I sat down moments ago with my cup of hot tea at a sunny table in the window of a hip cafe here in St. Louis. I pulled out my laptop, plugged into the opera station on Pandora and started to brainstorm what I wanted to write about. Not five minutes later, a woman walked past my table and bumped into it so hard that it spilled my tea all over the table. I pulled my laptop to safety, jumped up with a loud exclamation of nonsensical surprise and realized the tea was narrowly missing pouring itself from the tabletop into my bag on the floor.
That woman did not say one word of apology. Did not even so much as look back over her shoulder after making solid contact with my table. Her friend, who was walking behind her, saw it all happen. He did not say anything to me, either.
I was am still pissed. Honestly, I half wanted to rush out after her and tell her what she’d done. How nothing bad had happened, but that I was disgusted by her lack of attention and care. Instead, I asked the barista for a little help with clean-up on aisle four. As she kindly helped wipe down my table and replenish my cup of tea with more hot water, I found myself having to consciously restrain from saying nasty things about the culprit to the sweet barista. Things that involved the words “fat,” “dumb,” and one in particular that rhymes with “pitch.”
As I nestled back into a different chair at a different table, fuming with road rage. At first, I starting musing about what it must mean to be experiencing road rage without being behind the wheel, but now I’m wondering why being on the road gives us an excuse to be angry. To call people names. To feel ignored, taken advantage of, or inconsequential.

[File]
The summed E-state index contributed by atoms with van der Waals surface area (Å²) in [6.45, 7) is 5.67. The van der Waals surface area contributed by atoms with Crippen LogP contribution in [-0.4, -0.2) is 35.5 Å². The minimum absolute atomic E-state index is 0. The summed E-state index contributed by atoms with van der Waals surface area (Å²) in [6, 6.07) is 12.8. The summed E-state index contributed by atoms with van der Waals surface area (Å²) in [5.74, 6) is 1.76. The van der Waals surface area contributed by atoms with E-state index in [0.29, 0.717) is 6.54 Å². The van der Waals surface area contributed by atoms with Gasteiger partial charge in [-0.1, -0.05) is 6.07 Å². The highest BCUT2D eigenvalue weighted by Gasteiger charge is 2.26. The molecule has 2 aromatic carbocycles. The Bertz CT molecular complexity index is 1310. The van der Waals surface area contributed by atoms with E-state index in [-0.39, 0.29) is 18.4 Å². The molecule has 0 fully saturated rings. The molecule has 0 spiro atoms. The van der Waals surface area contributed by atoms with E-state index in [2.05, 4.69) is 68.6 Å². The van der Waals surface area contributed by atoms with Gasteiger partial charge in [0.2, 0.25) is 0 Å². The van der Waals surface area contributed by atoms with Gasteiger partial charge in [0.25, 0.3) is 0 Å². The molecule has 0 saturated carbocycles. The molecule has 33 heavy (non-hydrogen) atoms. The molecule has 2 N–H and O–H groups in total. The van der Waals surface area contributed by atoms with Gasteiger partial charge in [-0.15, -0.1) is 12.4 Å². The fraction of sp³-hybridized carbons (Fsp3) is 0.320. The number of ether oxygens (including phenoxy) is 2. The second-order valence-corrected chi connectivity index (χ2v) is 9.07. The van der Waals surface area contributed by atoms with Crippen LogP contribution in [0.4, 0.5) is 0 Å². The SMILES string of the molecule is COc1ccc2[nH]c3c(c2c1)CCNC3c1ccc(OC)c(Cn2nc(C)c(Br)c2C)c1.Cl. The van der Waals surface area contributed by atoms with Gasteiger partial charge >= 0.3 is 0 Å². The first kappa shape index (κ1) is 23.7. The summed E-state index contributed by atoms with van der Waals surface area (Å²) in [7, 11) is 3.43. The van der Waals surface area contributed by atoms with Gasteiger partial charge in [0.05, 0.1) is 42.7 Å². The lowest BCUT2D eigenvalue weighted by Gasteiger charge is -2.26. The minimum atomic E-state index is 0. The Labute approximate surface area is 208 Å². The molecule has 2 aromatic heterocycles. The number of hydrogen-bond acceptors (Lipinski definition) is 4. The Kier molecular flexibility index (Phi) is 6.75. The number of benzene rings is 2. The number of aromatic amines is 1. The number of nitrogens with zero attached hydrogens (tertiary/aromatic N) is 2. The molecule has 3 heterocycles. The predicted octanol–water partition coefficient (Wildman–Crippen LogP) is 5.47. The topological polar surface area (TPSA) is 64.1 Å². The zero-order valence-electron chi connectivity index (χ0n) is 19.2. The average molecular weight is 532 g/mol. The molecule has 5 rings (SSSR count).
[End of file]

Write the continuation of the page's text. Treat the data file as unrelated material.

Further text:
How often do we feel wronged or see something happen and immediately start throwing out strings of verbal abuse? It happened for months during the election this year (“what a d-bag this guy is”). It happens when someone cuts me off in traffic (“gee, thanks, a-hole”). It happened when that woman knocked into my table moments ago (“inconsiderate b*tch”).
I see it as a reminder to remain thoughtful and considerate in my day-to-day actions with other people. But maybe it’s time to start seeing it as a practice of compassion. The really annoying kind of compassion where you have to be compassionate even though the person you’re practicing compassion towards is a complete and total idiot. (I clearly have some work to do with this.)
Step one is to cut out that hateful language, at least outwardly to begin with. Then I can work on step two, which is not calling someone a great string of names on the inside. I reckon the final step would be to stop seeing these little injustices as intentional attacks on me directly. Or maybe that’s really step one. I’ll just have to start trying all three steps at once and see how it goes.
I just ran across this old blog post from exactly three years ago today… Thought I would re-share. It’s interesting to me to look back on that day three years ago, knowing what was making me feel vulnerable and exposed in my personal life, and feel the lightness on my shoulders when I realize that those issues no longer plague me. But still – some of the thoughts hold very true even today.
On Wednesday morning two weeks ago, I walked out to my car to leave for work. I remember looking at my sunvisor and thinking, “I don’t remember leaving that down.” I walked up to the passenger side and wondered when I had taken everything out of my glove compartment and scattered it all over the seat. Squatting down to try and figure out what was going on, I discovered a broken window.
Someone had straight up broken into my poor little Saturn!